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Lies, Damned Prevarications, and More Damned Distortions
By Frank Gruber
Although the Eskimo may have many words to describe "snow," we, as has been said before, have many words for lying.
We can lie, prevaricate, dissemble, falsify, fib, perjure ourselves, deceive, equivocate, distort, obfuscate -- and that's just a partial list of verbs.
They all come to mind -- and quite a few nouns -- because the easiest way to get a handle on the controversy surrounding the plans of the City and the Ocean Park Community Center (OPCC) to convert the derelict building at 1751 Cloverfield -- at the corner with Michigan -- into a facility for housing the homeless and providing them with services is to examine the falsehoods and exaggerations that have been the fuel for so much hysteria.
1. Misrepresentation. The opposition to the new center comes mostly from the Pico Neighborhood Association (PNA), but PNA is hardly representative of the neighborhood. A couple years ago I researched a column on neighborhood groups and learned that PNA had all of about 125 household memberships.
The PNA board members who have most vociferously opposed the OPCC project -- Peter Tigler, Don Gray, and the rest of the right-wing nihilists of Citizens for a Safe Santa Monica (CSSM) -- are the same people who lead the opposition whenever the schools or Santa Monica College ask the voters for money, and to anything Community Corporation of Santa Monica tries to build in the way of affordable housing.
Yet whenever the voters of Santa Monica have the chance, a majority vote in favor of the schools and the college, and in favor of building more affordable housing.
2. Distortion. Although the site is within the boundaries PNA claims for the Pico Neighborhood, the site is not in any "neighborhood" if you consider the common meaning of the word. The site is surrounded by commercial and industrial uses, the nearest residences are 800 feet away, about as far as one can get in Santa Monica from residences, and the freeway is between the site and the residences.
The lies in the "public service" video PNA and CSSM produced to oppose the project would be comical if they weren't so vicious. Edison Elementary is not "around the corner," but on the other side of the freeway, a half-mile from the site. Grant Elementary is not "three blocks away," but at least five, and more than two-thirds of a mile. The Ralph's grocery store is, yes, "yards away" -- about 300, and on the other side of Olympic. The site is not "a block" away from "your neighborhood park," but several blocks and about 1,500 feet, if you're talking about Virginia Avenue Park.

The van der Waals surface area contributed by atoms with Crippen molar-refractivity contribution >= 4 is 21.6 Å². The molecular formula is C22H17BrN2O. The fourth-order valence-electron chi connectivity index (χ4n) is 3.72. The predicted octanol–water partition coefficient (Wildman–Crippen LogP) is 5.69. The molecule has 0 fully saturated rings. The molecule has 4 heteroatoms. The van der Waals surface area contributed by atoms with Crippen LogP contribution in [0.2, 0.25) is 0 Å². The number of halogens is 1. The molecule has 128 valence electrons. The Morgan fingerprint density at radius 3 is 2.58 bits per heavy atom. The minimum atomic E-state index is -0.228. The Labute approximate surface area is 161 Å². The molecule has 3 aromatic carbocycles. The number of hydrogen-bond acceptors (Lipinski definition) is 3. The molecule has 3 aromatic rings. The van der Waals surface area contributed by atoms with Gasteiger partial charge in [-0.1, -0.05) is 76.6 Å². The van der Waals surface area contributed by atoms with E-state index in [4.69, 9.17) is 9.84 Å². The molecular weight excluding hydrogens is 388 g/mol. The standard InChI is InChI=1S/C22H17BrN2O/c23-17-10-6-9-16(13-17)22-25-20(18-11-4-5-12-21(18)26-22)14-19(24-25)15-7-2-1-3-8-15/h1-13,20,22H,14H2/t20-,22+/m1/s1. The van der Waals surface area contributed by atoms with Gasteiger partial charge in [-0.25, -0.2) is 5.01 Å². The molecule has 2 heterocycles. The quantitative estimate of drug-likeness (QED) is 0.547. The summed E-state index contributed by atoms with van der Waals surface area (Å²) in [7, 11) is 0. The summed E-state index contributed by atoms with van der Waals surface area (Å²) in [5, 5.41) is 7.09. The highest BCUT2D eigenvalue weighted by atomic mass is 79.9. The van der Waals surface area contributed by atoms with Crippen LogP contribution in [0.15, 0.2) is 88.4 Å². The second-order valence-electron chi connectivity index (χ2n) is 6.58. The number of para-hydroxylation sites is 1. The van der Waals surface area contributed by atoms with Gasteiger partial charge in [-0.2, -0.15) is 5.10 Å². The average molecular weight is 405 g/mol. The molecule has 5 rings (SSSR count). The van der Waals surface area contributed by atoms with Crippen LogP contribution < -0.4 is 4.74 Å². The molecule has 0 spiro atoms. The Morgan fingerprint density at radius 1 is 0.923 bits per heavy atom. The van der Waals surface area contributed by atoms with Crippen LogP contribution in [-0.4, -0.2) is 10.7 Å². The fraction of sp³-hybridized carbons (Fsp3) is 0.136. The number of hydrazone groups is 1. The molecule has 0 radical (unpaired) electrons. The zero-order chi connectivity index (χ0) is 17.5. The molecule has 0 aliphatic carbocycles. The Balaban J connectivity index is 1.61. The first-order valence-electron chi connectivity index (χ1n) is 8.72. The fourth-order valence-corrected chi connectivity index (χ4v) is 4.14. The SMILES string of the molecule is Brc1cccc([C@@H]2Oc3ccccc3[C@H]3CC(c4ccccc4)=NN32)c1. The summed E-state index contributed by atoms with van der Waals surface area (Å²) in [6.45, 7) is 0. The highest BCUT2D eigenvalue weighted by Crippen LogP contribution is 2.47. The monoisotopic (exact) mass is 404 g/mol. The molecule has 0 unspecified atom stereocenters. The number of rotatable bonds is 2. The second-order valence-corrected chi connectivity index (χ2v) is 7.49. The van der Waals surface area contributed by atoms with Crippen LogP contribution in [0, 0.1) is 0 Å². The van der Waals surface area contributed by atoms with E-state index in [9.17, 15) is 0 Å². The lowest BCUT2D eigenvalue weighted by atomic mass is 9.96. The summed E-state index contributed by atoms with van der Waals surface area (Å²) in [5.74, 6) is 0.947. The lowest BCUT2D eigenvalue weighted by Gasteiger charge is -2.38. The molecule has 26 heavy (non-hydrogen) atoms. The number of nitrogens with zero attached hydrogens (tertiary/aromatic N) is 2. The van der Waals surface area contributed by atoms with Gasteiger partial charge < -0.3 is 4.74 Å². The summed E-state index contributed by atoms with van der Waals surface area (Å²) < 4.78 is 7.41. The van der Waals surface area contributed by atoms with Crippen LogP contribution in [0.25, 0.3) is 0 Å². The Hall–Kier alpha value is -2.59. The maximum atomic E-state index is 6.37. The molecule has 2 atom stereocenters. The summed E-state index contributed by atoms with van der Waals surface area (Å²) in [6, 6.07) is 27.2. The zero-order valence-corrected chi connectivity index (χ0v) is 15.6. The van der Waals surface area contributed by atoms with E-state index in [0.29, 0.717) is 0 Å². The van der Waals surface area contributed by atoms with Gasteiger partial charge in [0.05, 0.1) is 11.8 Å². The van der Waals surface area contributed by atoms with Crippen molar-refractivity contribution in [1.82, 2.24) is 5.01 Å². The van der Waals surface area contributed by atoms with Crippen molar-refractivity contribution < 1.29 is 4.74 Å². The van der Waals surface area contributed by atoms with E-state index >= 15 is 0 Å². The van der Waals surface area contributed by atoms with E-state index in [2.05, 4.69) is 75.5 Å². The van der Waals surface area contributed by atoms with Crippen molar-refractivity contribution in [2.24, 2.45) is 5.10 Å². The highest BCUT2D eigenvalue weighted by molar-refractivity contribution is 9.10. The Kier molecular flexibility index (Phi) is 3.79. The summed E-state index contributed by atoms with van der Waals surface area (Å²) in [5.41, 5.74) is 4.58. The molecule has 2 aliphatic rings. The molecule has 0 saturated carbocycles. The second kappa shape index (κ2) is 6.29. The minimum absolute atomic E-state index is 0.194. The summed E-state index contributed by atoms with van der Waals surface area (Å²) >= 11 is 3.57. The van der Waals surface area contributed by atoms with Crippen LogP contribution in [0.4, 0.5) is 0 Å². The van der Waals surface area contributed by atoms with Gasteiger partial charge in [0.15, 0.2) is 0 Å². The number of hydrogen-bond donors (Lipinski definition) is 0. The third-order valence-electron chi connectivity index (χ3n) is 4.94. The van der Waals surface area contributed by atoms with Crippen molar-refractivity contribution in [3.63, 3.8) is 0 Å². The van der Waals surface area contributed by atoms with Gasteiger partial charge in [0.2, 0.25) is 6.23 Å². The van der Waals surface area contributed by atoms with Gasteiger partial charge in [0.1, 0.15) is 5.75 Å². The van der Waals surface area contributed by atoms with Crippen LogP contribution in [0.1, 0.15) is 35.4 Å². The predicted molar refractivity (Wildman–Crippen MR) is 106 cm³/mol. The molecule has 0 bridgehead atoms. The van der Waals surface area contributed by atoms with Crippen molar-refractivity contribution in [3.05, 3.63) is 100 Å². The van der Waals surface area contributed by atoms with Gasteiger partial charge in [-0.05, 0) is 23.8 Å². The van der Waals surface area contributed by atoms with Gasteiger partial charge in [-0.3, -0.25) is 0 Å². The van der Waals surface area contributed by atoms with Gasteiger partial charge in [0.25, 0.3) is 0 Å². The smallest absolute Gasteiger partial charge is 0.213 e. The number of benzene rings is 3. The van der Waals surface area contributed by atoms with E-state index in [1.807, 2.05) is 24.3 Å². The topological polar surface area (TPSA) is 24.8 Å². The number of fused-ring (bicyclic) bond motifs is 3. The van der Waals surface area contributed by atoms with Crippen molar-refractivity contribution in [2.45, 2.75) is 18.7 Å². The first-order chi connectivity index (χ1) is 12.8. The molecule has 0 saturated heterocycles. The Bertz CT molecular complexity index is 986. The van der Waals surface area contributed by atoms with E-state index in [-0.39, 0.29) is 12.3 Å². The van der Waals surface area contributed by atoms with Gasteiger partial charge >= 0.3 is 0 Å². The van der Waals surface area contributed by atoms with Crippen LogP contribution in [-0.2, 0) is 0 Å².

3. Obfuscation. Opponents of the project say that it will bring skid row to Cloverfield and bring homeless people into their neighborhood. But, as opponents of homeless services always remind us, our neighborhoods are already filled with homeless people.
Santa Monica already has a problem with homeless people sleeping wherever they can find some shadows. The Pico neighborhood has this problem and so does mine. But we're not going to do anything about it unless we build facilities like the one OPCC is proposing, which will provide long-term housing for homeless people working to get off the streets, and services for others making the transition.
4. Exaggeration. Opponents argue that the Pico Neighborhood has an over concentration of homeless services, but that's not quite the case.
Most services that deal with homeless people directly off the street are located downtown, including three of OPCC's operations (including the one that has to move), the Salvation Army, and SAMOSHEL.
Two service providers, Chrysalis, on Lincoln, and the Clare Foundation, on Pico near Lincoln, operate on the edge of the Pico Neighborhood, but neither of them deal primarily with clients coming off the street -- Chrysalis finds jobs, and Clare works with both housed and homeless alcoholics and addicts.
OPCC operates transitional housing programs on 16th Street north of Broadway next to its administrative offices. For reasons that at least I have never understood, PNA includes the blocks north of Colorado as part of the Pico Neighborhood, and for that reason claims these programs are within the Pico Neighborhood. But this area, which is separated from the bulk of the Pico Neighborhood by the freeway and the industrial strip north of the freeway, is more properly part of Mid-City.
There are some privately-funded mental health and sobriety programs that do not receive City funds operating in the Pico Neighborhood, but they do not deal generally with homeless people off the street.